There are complex wills and there are simple wills. There are detailed final requests and simple final requests.
The request, "left to nature," is about as simple as they come.
That's what's happening at the 103-acre Allanach-Wolf Woodlands in Windham. It was a final request of Ada M. Wolf before she died in 2007 and bequeathed the stunningly beautiful property on the banks of Lake Marie to the Joshua's Tract Conservation and Historic Trust Inc.
A rock near the entrance pays homage to Ada and Walter Wolf, who once lived there. The rock holds a memorial plaque that reads simply, like a gravestone, with their birth and death dates along with the words "left to nature."
Visitors will be astounded by the beauty of the property, which was well-maintained by the Wolfs. A driveway serves as the main path through the southern portion of the property as it snakes through a grove of huge white pines. The asphalt driveway is nearly obscured by fallen pine needles.
For those who don't like manmade paths, there is a field to pass through. A trail then snakes along the banks of Lake Marie before leading to a small peninsula jutting into the picturesque pond. A pair of fishermen pass me and note that it's a great day for taking pictures.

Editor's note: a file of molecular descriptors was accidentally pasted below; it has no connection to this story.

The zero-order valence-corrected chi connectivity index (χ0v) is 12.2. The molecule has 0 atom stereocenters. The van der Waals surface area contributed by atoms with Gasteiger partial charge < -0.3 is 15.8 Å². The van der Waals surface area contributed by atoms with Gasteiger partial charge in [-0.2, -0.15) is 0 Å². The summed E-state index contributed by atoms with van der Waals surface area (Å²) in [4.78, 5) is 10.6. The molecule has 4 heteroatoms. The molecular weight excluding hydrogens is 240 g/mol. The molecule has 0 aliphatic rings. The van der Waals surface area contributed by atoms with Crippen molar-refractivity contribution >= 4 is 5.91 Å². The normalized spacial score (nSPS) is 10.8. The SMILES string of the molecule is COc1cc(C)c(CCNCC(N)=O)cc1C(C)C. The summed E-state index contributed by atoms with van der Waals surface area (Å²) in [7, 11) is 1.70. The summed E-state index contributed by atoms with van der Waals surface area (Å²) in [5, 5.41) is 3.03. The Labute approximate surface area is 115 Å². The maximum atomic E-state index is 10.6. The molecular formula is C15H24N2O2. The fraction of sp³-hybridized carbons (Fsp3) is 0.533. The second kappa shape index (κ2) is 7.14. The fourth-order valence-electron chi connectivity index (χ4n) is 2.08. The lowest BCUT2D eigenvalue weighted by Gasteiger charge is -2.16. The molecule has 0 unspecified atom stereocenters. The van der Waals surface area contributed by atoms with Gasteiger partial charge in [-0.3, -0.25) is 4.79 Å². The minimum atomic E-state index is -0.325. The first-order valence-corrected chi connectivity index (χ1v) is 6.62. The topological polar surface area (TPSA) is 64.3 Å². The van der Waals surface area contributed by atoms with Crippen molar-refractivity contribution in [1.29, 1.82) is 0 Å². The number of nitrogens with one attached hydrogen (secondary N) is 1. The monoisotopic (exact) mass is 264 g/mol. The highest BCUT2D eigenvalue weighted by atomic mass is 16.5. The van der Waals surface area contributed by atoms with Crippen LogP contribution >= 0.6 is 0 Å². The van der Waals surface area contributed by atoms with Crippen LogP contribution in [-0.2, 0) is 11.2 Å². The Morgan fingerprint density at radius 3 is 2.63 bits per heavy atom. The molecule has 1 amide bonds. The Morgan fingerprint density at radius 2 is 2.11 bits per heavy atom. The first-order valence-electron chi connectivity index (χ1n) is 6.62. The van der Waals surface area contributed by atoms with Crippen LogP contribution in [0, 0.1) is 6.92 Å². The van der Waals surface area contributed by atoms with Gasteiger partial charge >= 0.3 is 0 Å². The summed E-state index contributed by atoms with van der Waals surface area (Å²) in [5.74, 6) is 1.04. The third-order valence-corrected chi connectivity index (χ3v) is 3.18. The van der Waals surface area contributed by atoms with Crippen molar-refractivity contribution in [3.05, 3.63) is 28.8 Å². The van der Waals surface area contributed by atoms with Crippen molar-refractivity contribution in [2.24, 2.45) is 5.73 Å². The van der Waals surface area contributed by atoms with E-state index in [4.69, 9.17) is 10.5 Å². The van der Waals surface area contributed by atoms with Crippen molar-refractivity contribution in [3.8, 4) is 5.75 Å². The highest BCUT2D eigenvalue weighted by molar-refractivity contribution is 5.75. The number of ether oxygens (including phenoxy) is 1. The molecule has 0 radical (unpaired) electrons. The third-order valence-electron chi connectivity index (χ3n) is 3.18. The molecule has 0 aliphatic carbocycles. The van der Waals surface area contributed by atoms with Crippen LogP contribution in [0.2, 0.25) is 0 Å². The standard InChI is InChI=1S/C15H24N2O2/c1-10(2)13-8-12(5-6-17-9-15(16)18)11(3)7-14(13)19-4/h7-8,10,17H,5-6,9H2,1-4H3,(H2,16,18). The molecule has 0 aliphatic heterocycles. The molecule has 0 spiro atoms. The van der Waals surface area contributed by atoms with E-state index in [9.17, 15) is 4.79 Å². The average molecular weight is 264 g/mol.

The views are tremendous here, not only for the hobbyist with a camera, but also for the professional photographer or landscape artist. There is a stunning island in the middle of Lake Marie filled with huge white pines, evoking landscapes of northern New Hampshire or Maine.
The trails end at the only remaining structure on the property, the Wolfs' old garage. There are several picnic tables available for visitors, and you can't beat the view: The tables face Lake Marie.
From there, visitors can journey around a small pond dammed by an enterprising beaver. The path turns into a half-mile-long woods road into the surrounding deciduous forest filled with beech trees — the final tree of the forest to make its autumn turn — crossing over traquil, clear-running streams and stone walls. The highlight of the trip is a view south along the banks of the lake and seeing a nearly full moon rising over the island and the colorful leaves reflecting off the placid surface.
So whether you are a budding photographer or a paint-by-numbers type of artist, there is no shortage of landscape subjects to be inspired by at Allanach-Wolf Woodlands no matter what the season. The Wolfs knew the beauty of their surroundings, and their bequest now invites everyone into their woodlands.
Take Route 14 about a mile east of the junction with Route 203 and take a left on Back Road. Look for the parking area on the left shortly after passing Lake Marie's dam. Peter Marteka may be reached at 860-647-5365, at firstname.lastname@example.org or c/o The Courant, 200 Adams St., Manchester, CT 06040.Copyright © 2015, CT Now